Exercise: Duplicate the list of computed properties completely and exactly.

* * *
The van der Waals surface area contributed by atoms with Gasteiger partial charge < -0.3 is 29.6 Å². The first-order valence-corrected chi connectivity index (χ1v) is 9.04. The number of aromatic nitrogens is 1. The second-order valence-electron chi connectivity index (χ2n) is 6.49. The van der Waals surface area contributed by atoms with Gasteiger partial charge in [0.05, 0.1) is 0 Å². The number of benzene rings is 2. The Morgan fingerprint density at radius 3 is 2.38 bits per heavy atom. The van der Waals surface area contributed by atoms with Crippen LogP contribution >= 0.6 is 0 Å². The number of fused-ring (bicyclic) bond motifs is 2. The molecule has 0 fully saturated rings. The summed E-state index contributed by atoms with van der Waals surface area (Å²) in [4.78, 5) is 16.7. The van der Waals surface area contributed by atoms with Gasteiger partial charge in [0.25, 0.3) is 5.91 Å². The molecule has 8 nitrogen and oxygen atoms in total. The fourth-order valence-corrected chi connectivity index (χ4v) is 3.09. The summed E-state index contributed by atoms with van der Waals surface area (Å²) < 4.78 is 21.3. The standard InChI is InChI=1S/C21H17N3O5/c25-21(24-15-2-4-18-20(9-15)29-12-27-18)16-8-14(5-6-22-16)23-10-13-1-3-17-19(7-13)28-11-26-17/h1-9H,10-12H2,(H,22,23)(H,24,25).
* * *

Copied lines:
The van der Waals surface area contributed by atoms with Gasteiger partial charge < -0.3 is 29.6 Å². The first-order valence-corrected chi connectivity index (χ1v) is 9.04. The number of aromatic nitrogens is 1. The second-order valence-electron chi connectivity index (χ2n) is 6.49. The van der Waals surface area contributed by atoms with Gasteiger partial charge in [0.05, 0.1) is 0 Å². The number of benzene rings is 2. The Morgan fingerprint density at radius 3 is 2.38 bits per heavy atom. The van der Waals surface area contributed by atoms with Crippen LogP contribution >= 0.6 is 0 Å². The number of fused-ring (bicyclic) bond motifs is 2. The molecule has 0 fully saturated rings. The summed E-state index contributed by atoms with van der Waals surface area (Å²) in [4.78, 5) is 16.7. The van der Waals surface area contributed by atoms with Gasteiger partial charge in [0.25, 0.3) is 5.91 Å². The molecule has 8 nitrogen and oxygen atoms in total. The fourth-order valence-corrected chi connectivity index (χ4v) is 3.09. The summed E-state index contributed by atoms with van der Waals surface area (Å²) < 4.78 is 21.3. The standard InChI is InChI=1S/C21H17N3O5/c25-21(24-15-2-4-18-20(9-15)29-12-27-18)16-8-14(5-6-22-16)23-10-13-1-3-17-19(7-13)28-11-26-17/h1-9H,10-12H2,(H,22,23)(H,24,25).